Gaming With Depression — It’s Okay to Not Be Okay

Grant Stoner5 minute read

Video games are beautiful pieces of art that allow us to fulfill our wildest fantasies. We can tame exotic creatures, single-handedly destroy entire demonic armies, or mold our characters to fit our perceptions of what we would look like as heroes. Aside from experiencing dreamlike realities, video games have the unique potential to tap into our biggest insecurities and fears. Colorful stories that often comprise many games are filled with characters that, when their veils are removed, reveal nothing more than empty shells of beings simply existing to get by.

These reflective elements are why I am so entranced by this medium. As a disabled individual, I can become the hero that I’ve always wanted to be. As someone with chronic depression, I can understand why that specific hero struggles to make it through each day.

Rubella from Ubisoft’s Child of Light, a quirky jester who is unable to successfully complete a rhyming scheme after supposedly losing her brother, literally cannot function as intended due to missing a piece of herself. Dom from Gears of War, who thrusts himself into his work after losing his wife to the Locust. His ultimate act of heroism culminates in his death, as he willfully sacrifices himself to end his pain and hopefully reunite with the love of his life. Or even Hugh from Pokémon Black and White Version 2, who continuously berates himself for letting his sister’s Pokémon get stolen by Team Galactic, completely changes his overall personality and demeanor because he failed someone he loved.

The fake smiles, extreme loss of interest, the egregious personality changes, and a struggle to find self-worth are all classic symptoms of living with and experiencing chronic depression.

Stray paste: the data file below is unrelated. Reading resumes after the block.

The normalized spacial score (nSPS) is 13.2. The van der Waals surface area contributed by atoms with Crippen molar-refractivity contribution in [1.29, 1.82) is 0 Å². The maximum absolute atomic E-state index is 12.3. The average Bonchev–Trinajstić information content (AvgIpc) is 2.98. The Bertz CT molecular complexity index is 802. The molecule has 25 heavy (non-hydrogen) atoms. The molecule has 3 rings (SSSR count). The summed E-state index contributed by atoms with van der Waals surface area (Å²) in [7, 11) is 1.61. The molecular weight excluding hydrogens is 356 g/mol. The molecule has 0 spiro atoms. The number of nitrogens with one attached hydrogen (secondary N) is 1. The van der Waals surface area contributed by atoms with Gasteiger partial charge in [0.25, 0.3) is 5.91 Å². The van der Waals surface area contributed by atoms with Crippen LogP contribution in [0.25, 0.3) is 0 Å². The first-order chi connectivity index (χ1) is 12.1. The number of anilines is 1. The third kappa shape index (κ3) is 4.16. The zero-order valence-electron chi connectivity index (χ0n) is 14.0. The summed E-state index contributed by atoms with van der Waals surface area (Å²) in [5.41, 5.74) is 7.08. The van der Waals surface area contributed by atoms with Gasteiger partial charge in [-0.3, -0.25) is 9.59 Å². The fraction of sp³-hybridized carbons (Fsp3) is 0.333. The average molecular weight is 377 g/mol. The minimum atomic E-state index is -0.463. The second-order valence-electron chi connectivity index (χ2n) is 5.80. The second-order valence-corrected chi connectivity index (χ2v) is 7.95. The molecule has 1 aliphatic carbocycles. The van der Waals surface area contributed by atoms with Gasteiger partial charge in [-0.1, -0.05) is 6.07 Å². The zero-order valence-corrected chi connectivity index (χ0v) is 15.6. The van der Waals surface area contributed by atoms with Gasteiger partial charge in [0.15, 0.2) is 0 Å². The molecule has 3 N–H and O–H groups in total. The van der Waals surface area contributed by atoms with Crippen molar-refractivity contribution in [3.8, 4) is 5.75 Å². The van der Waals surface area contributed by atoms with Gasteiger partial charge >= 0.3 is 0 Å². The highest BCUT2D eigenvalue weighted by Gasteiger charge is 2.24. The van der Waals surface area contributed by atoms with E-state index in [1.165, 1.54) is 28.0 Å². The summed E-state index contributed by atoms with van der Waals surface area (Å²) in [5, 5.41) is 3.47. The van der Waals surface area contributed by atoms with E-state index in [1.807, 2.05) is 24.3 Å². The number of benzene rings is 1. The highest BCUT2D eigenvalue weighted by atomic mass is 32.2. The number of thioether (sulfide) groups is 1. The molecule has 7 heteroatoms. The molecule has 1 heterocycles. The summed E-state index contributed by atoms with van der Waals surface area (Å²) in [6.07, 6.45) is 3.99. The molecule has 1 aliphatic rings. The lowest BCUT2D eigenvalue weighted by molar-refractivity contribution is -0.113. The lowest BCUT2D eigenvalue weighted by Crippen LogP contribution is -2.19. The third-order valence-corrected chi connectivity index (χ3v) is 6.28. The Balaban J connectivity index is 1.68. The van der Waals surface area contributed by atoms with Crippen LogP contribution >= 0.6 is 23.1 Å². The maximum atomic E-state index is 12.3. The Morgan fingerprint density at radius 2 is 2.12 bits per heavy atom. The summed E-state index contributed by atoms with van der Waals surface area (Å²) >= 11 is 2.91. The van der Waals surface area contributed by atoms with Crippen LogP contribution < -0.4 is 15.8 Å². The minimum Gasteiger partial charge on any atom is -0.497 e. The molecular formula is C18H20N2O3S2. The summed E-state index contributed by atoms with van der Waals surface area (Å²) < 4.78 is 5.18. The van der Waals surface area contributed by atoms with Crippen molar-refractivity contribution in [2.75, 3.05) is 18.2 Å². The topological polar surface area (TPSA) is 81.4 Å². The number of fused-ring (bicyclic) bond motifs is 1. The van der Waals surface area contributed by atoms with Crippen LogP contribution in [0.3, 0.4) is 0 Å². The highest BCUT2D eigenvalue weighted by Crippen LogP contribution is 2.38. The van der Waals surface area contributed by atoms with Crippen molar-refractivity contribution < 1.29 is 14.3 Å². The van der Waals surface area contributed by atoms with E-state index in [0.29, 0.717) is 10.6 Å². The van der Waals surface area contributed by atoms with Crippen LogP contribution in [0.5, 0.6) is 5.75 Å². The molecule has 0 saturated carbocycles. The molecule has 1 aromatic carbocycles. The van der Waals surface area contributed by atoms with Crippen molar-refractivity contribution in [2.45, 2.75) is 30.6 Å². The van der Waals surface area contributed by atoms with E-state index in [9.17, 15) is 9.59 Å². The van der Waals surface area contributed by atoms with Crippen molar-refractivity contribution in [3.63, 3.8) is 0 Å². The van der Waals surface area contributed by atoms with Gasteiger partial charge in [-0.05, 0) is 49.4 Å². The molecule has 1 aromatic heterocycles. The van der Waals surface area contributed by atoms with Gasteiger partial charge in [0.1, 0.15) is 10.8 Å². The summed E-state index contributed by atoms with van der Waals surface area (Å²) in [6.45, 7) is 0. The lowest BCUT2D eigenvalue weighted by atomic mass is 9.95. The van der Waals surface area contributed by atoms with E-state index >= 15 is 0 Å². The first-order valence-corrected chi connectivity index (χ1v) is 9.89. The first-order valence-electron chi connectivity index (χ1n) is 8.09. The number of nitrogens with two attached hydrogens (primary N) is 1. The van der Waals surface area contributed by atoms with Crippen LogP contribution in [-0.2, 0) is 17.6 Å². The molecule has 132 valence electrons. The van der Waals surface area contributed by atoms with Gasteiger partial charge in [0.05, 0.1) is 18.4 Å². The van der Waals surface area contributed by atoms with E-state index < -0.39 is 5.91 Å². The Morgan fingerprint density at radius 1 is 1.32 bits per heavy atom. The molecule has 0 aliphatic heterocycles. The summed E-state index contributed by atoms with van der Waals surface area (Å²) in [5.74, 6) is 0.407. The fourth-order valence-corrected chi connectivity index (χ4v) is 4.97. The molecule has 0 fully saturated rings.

Pokemon Black and White Version 2 Hugh
Image courtesy of Pokemon.fandom.

As a society, we often shun open discussions about mental health. We don’t want to be perceived as weak or helpless. Rather, we adopt fake personalities or simply escape into different worlds to numb ourselves. It’s a coping method that I’ve personally utilized since I was able to hold a controller.

Being disabled in a world not designed to welcome disabled bodies is NOT easy. The consistent stares and snide comments from strangers whenever I leave my home, frequent hospitalizations which last for several weeks, superfluous physical requirements on job applications that are designed to prevent physically disabled people from applying, or the societal norms that regularly teach able-bodied people that loving a disabled person is taboo are constant reminders of a life that isn’t normal.

Even the video game industry, my area of employment, regularly struggles to shed its ableist or selfish perceptions pertaining to disabled people. From inaccessible titles, to those who refuse to share their space with disabled individuals to other disabled people in the industry who push less popular voices away, creates a toxic culture that consistently wears me down.

To compound on top of everything above, I have such a fear of letting people down. Much like Hugh, I regularly strive to make things right with the people I love, even if I jeopardize my own mental health in the process. Since I cannot be there in a physical sense, I suppress my emotions to support others, often worsening depressive episodes.